Now that it has been saved and turned around by automation and controls vendor Invensys, Baan plans to reinvigorate...
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its CRM message.
In a move clearly designed to play up the firm's strength in both the back and front office, the company is rolling out a new product configuration application for its CRM system. Using the 'complete deduction' algorithm, the tool allows only valid configurations to be created. Based on the product definitions supplied by the product's administrators and the selections made by the customers, the application calculates all possible solutions that meet the requirements, and offers alternate ideas if the customer chooses a nonvalid configuration.
Product configurators are certainly not uncommon. Technology distributors have had online configurators for a few years, allowing value added resellers and systems integrators to build custom systems for customers without stocking huge inventories and without having to keep track of every manufacturer's requirements. Consumer-focused configuration tools also took off in popularity with the rise of online businesses-- Dell, for example, would see much slower adoption of its push to get consumers to buy over the Web if it didn't have a sturdy configuration tool to tell potential buyers that the system they wanted would work.
Configuration technology, through partnerships and acquisitions, has even begun to infiltrate mainstream CRM packages. What Baan and some of its prime competitors offer is deep integration with the manufacturing and supply chain process; in essence, they are offering the first tiny glimpses of the CRM holy grail ? tight integration with all other enterprise applications, such as supply chain and ERP.
Baan and its corporate parent, Invensys, face a particularly crowded field of battle. Longtime rival JD Edwards bought minor CRM suite vendor Youcentric this summer and has already rushed out a rebranded suite, now predictably named JD Edwards CRM. Following the same logic as Baan, JD Edwards already promised that an integration with its product configuration application would soon ship.
When Baan found itself in dire need of portal technology, it turned to its old adversary SAP to help out with technology it had just acquired from TopTier. But in the CRM space, Baan and its new buddy are also often slotted head-to-head. Both promise the same level of integration, and both are making their pitches to a similar set of existing customers. Besides these existing rivals, as Baan tunes up and fleshes out its CRM offerings it starts to enter the territory of front-office veterans such as Siebel, which bought configuration vendor OnLink Technologies in 2000, and E.piphany, which has a partnership with configuration specialist Selectica. Although it is a slight stretch, Baan could be seen as stepping on the toes of Selectica and its competitors, including Calico and Firepond, and even e-commerce vendors like Haht.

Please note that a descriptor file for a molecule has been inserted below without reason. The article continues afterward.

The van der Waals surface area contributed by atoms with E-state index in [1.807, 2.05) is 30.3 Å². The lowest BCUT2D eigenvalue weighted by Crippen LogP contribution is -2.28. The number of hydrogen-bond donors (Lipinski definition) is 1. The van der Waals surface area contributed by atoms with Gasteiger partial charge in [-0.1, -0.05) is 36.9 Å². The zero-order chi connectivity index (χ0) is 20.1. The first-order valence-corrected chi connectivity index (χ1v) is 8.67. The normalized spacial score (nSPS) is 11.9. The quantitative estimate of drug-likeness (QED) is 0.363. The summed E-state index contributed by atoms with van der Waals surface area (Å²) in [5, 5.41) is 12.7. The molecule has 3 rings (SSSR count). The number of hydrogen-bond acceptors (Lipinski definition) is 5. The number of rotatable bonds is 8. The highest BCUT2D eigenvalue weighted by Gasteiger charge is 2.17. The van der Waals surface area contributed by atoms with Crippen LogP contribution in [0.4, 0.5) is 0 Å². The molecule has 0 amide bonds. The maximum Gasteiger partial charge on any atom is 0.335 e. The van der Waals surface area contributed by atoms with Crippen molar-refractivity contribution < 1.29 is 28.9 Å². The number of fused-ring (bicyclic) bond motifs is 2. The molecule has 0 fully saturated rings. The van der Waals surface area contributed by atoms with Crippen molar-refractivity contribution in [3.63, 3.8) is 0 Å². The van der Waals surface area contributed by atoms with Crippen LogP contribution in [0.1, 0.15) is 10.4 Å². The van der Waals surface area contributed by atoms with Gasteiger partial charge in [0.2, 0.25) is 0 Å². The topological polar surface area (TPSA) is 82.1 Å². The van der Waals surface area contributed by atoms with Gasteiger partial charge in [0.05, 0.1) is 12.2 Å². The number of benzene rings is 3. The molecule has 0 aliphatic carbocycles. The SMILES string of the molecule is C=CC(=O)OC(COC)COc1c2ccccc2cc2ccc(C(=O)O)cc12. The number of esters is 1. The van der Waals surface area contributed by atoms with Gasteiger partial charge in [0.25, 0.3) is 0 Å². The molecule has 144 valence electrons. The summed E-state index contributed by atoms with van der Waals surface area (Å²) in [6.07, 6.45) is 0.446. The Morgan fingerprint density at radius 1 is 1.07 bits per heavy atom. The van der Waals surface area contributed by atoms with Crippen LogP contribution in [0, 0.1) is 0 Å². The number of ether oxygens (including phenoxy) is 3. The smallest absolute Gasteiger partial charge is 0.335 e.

Although it is early in the game, the new configurator, technically part of the hosted iBaan package of hardware, software and business intelligence, highlights a likely path for supply chain and e-commerce vendors looking to parlay their strengths into success in CRM. To chip away at the lead of Siebel and PeopleSoft in getting their products into early rollouts at the huge players, companies like Baan, JD Edwards and SAP will undoubtedly be playing up the ease with which their customer-facing applications can be integrated with back-office applications. This pitch will obviously play best with their own installed base, but if they spin the message well, they could start to see heightened interest from companies either stung by drawn-out and unsuccessful CRM implementations or companies wary of befalling that fate. Unfortunately, while Baan, which bought Aurum and the CRM message in the late '90s, should rightfully be cruising as a company with strong CRM offerings, its numerous debacles and near bankruptcy leave it now playing catch-up.
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